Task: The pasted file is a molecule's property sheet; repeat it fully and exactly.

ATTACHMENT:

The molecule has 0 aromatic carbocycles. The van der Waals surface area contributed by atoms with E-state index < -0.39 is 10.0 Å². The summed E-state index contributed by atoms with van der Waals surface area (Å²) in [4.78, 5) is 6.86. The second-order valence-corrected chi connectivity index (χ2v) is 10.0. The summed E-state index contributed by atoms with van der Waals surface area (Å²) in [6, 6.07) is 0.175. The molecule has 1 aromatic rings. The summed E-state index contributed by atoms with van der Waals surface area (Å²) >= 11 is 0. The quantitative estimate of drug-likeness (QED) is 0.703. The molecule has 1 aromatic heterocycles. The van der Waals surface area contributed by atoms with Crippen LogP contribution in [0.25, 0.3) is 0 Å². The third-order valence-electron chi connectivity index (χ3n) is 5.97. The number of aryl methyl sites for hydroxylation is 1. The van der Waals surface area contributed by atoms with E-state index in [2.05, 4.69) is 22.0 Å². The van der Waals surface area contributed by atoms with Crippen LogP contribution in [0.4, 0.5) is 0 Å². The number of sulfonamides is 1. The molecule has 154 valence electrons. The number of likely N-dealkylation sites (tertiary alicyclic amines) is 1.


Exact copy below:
The molecule has 0 aromatic carbocycles. The van der Waals surface area contributed by atoms with E-state index < -0.39 is 10.0 Å². The summed E-state index contributed by atoms with van der Waals surface area (Å²) in [4.78, 5) is 6.86. The second-order valence-corrected chi connectivity index (χ2v) is 10.0. The summed E-state index contributed by atoms with van der Waals surface area (Å²) in [6, 6.07) is 0.175. The molecule has 1 aromatic rings. The summed E-state index contributed by atoms with van der Waals surface area (Å²) >= 11 is 0. The quantitative estimate of drug-likeness (QED) is 0.703. The molecule has 1 aromatic heterocycles. The van der Waals surface area contributed by atoms with Crippen LogP contribution in [0.25, 0.3) is 0 Å². The third-order valence-electron chi connectivity index (χ3n) is 5.97. The number of aryl methyl sites for hydroxylation is 1. The van der Waals surface area contributed by atoms with E-state index in [2.05, 4.69) is 22.0 Å². The van der Waals surface area contributed by atoms with Crippen LogP contribution in [0.4, 0.5) is 0 Å². The number of sulfonamides is 1. The molecule has 154 valence electrons. The number of likely N-dealkylation sites (tertiary alicyclic amines) is 1.